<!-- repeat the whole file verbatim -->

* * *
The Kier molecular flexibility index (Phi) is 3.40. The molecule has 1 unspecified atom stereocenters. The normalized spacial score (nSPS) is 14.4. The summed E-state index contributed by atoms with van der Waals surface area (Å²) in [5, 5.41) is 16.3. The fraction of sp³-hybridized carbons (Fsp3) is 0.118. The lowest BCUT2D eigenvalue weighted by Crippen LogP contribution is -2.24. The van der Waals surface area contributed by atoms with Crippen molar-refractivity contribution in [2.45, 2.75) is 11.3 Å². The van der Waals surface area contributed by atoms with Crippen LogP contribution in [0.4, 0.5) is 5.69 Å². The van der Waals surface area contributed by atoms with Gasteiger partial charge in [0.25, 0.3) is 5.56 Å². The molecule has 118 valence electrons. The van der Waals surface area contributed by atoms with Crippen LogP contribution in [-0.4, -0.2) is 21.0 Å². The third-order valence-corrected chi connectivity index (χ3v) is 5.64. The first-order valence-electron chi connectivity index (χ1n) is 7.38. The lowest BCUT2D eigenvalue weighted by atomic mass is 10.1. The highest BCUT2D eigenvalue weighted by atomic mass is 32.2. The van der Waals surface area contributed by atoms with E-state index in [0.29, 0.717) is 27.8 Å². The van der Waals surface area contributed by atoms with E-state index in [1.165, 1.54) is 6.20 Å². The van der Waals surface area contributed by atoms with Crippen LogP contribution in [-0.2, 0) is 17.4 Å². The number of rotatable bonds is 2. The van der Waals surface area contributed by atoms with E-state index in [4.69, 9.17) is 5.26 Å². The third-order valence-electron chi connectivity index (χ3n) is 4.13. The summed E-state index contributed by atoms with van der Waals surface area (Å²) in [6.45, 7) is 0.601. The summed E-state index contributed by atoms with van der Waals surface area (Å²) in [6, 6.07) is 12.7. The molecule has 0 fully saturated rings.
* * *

The Kier molecular flexibility index (Phi) is 3.40. The molecule has 1 unspecified atom stereocenters. The normalized spacial score (nSPS) is 14.4. The summed E-state index contributed by atoms with van der Waals surface area (Å²) in [5, 5.41) is 16.3. The fraction of sp³-hybridized carbons (Fsp3) is 0.118. The lowest BCUT2D eigenvalue weighted by Crippen LogP contribution is -2.24. The van der Waals surface area contributed by atoms with Crippen molar-refractivity contribution in [2.45, 2.75) is 11.3 Å². The van der Waals surface area contributed by atoms with Crippen LogP contribution in [0.4, 0.5) is 5.69 Å². The van der Waals surface area contributed by atoms with Gasteiger partial charge in [0.25, 0.3) is 5.56 Å². The molecule has 118 valence electrons. The van der Waals surface area contributed by atoms with Crippen LogP contribution in [-0.4, -0.2) is 21.0 Å². The third-order valence-corrected chi connectivity index (χ3v) is 5.64. The first-order valence-electron chi connectivity index (χ1n) is 7.38. The lowest BCUT2D eigenvalue weighted by atomic mass is 10.1. The highest BCUT2D eigenvalue weighted by atomic mass is 32.2. The van der Waals surface area contributed by atoms with E-state index in [0.29, 0.717) is 27.8 Å². The van der Waals surface area contributed by atoms with E-state index in [1.165, 1.54) is 6.20 Å². The van der Waals surface area contributed by atoms with Crippen LogP contribution in [-0.2, 0) is 17.4 Å². The number of rotatable bonds is 2. The van der Waals surface area contributed by atoms with E-state index in [4.69, 9.17) is 5.26 Å². The third-order valence-electron chi connectivity index (χ3n) is 4.13. The summed E-state index contributed by atoms with van der Waals surface area (Å²) in [6.45, 7) is 0.601. The summed E-state index contributed by atoms with van der Waals surface area (Å²) in [6, 6.07) is 12.7. The molecule has 0 fully saturated rings.